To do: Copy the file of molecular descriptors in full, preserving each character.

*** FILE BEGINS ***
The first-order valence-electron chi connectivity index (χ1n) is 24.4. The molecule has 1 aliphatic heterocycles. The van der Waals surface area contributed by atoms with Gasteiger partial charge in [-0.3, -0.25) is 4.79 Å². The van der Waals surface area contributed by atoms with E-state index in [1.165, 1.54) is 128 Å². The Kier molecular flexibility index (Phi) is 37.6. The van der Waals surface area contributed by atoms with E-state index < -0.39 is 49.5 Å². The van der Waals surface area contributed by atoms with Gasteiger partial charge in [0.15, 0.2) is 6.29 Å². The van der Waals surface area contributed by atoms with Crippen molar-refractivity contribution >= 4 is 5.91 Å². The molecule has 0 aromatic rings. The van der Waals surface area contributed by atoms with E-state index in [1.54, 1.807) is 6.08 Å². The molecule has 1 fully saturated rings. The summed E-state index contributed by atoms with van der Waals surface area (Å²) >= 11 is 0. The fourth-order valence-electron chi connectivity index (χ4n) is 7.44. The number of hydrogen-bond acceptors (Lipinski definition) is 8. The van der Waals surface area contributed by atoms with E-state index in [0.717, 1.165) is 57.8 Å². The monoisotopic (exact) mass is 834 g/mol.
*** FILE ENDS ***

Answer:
The first-order valence-electron chi connectivity index (χ1n) is 24.4. The molecule has 1 aliphatic heterocycles. The van der Waals surface area contributed by atoms with Gasteiger partial charge in [-0.3, -0.25) is 4.79 Å². The van der Waals surface area contributed by atoms with E-state index in [1.165, 1.54) is 128 Å². The Kier molecular flexibility index (Phi) is 37.6. The van der Waals surface area contributed by atoms with E-state index < -0.39 is 49.5 Å². The van der Waals surface area contributed by atoms with Gasteiger partial charge in [0.15, 0.2) is 6.29 Å². The van der Waals surface area contributed by atoms with Crippen molar-refractivity contribution >= 4 is 5.91 Å². The molecule has 0 aromatic rings. The van der Waals surface area contributed by atoms with E-state index in [1.54, 1.807) is 6.08 Å². The molecule has 1 fully saturated rings. The summed E-state index contributed by atoms with van der Waals surface area (Å²) >= 11 is 0. The fourth-order valence-electron chi connectivity index (χ4n) is 7.44. The number of hydrogen-bond acceptors (Lipinski definition) is 8. The van der Waals surface area contributed by atoms with E-state index in [0.717, 1.165) is 57.8 Å². The monoisotopic (exact) mass is 834 g/mol.